Young professionals weigh in: Construction projects will benefit us
Nothing beats summer in Tahoe. Endless sunshine, sparkling blue waters, countless recreation opportunities and Tahoe’s most infamous invasive species: the orange construction cones. Yep, it’s that time of year again when we curse the traffic congestion, construction projects, and the time it takes to get from one end of town to the other. There is no doubt that the increased construction traffic is a temporary inconvenience to the Tahoe community. However, being a project planner responsible for obtaining the permits for many public works projects, I have come to realize that these seasonal construction projects contribute to positive changes for Lake Tahoe residents, tourists and the environment.
Believe it or not, most of the construction projects that take place within a public road or right-of-way are designed to provide amenities to the general public and to ensure that Tahoe is competitive with other resort towns. Several of these public improvement projects are on the horizon. For example, Tahoe Regional Planning Agency recently approved a City of South Lake Tahoe-sponsored project that will create pedestrian improvements on a portion of Pioneer Trail. The improvements include desperately needed sidewalks, bike lanes and bus shelters on Pioneer Trail from Highway 50 to Larch Ave. On Sierra Boulevard, the utility companies have committed to removing the unsightly overhead powerlines and placing them underground to increase the scenic quality of the Sierra Tract. Also, we have all grown to love Lakeview Commons, but let’s not forget the years of construction cones and barricades we endured to get such a community gem.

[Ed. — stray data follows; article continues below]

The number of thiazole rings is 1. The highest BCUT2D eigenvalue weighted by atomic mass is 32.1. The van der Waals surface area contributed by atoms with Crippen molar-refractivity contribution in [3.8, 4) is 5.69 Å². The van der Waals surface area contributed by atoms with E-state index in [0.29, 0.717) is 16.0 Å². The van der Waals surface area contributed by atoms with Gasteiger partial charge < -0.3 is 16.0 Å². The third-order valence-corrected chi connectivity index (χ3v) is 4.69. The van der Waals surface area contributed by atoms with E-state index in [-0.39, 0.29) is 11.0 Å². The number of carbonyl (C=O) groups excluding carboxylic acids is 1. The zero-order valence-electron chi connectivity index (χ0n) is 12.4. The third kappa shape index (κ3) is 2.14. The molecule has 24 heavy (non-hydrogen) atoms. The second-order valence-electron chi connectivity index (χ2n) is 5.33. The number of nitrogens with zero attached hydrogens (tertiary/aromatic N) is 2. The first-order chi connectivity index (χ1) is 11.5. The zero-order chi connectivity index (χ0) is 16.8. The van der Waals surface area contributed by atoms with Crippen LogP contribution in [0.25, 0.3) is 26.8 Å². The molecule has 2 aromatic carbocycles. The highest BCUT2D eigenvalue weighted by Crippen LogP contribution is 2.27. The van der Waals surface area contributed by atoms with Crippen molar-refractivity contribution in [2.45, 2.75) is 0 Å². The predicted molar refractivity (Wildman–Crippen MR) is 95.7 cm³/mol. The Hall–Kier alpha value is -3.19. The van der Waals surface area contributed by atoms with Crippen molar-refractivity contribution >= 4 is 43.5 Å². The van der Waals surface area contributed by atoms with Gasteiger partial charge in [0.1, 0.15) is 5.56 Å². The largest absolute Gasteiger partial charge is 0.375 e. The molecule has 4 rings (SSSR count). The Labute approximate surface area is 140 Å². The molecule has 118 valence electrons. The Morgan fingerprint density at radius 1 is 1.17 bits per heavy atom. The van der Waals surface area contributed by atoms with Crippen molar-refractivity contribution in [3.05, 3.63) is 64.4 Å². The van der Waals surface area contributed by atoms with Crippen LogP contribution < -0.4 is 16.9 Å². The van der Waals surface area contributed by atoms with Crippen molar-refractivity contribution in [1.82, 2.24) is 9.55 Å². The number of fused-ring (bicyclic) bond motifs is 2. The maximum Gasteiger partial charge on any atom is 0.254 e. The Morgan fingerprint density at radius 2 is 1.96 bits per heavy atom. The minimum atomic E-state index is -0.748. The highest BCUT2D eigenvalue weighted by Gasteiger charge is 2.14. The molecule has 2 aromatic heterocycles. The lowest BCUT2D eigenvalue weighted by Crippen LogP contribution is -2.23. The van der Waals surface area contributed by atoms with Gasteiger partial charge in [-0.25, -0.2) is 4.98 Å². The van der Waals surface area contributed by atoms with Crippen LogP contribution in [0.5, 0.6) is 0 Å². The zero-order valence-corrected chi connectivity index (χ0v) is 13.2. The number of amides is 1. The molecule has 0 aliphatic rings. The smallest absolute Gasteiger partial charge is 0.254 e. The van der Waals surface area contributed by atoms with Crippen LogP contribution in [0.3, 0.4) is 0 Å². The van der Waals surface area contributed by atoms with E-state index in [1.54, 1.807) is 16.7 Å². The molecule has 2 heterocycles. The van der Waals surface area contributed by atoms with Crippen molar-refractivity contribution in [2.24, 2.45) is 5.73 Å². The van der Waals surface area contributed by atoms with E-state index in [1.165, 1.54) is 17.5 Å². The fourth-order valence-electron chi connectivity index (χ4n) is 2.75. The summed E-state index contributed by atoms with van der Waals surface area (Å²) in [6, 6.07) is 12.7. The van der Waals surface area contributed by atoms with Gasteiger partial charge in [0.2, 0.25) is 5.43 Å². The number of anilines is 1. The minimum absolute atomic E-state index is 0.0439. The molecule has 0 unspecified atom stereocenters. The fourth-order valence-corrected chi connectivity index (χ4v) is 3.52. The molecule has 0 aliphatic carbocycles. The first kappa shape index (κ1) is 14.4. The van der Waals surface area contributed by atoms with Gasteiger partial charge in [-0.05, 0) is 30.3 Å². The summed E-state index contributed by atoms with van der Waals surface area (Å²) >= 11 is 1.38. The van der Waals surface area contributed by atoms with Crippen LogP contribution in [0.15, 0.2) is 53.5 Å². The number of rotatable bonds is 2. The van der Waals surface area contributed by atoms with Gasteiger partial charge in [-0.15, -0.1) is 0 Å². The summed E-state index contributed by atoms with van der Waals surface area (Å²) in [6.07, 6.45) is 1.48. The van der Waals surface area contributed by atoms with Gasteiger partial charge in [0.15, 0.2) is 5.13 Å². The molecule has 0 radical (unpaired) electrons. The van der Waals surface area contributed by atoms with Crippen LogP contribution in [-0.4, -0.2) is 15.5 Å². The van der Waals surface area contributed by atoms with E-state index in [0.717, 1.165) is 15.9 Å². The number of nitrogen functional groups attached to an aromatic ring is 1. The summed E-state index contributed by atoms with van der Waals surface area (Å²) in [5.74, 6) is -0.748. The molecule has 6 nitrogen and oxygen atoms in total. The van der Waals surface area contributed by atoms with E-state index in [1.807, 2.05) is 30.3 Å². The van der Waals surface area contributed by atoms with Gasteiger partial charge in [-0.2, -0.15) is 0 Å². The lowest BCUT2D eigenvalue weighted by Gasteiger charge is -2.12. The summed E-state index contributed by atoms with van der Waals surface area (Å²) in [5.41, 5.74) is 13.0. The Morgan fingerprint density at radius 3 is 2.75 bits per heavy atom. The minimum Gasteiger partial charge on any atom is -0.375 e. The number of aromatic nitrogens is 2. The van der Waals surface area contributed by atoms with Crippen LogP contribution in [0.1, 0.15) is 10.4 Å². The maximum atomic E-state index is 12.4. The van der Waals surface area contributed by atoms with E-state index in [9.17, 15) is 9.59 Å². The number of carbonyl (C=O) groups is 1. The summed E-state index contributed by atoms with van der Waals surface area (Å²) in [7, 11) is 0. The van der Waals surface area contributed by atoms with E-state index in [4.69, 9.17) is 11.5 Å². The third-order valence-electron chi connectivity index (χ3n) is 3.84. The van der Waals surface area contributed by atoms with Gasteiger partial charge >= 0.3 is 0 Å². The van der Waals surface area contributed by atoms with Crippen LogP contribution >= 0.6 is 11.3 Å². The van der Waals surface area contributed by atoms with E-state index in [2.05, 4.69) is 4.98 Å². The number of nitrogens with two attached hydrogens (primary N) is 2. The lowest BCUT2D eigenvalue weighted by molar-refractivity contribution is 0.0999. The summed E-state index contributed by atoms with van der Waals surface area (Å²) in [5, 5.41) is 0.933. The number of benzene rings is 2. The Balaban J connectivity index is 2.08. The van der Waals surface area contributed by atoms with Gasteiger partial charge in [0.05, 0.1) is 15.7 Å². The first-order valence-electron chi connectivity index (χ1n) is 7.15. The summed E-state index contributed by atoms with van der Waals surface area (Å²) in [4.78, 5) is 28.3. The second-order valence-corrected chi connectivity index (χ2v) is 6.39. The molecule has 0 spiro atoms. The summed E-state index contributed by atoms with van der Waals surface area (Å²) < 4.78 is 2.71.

Not only do these projects eventually beautify Tahoe and increase mobility for pedestrians and bicyclists, they also bring Tahoe one step closer to improving water quality around the lake. Each one of these projects is required by state and regional laws to provide water quality improvements through the installation of storm drains, curb and gutter or other Best Management Practices that keep sediment from entering the lake and reducing the water clarity.
We can expect to see more of these public improvement projects move forward with the recently adopted TRPA Regional Plan Update and the Area Plans being proposed by the City of South Lake Tahoe and Douglas County. These plans highlight the vision and direction that Tahoe takes for the next 20 years and much of the focus is on providing public amenities in the form of recreational opportunities, development of city centers and tourism hubs, and focus on pedestrian and bicycle oriented transit. It is through the TRPA Regional Plan Update, the proposed city and county Area Plans and the seasonal construction projects that Lake Tahoe can stay competitive with other resort towns, such as Vail or Aspen.
As summer proceeds and we are all delayed by construction and traffic on our roadways, just remember that these projects will soon benefit the public. Tahoe is slowly but surely seeing increased public services for residents, improved scenic quality, and massive efforts in water quality improvement that will benefit us all in the near future.
— Liz Lundholm, AICP, is a project planner for Nichols Consulting Engineers.
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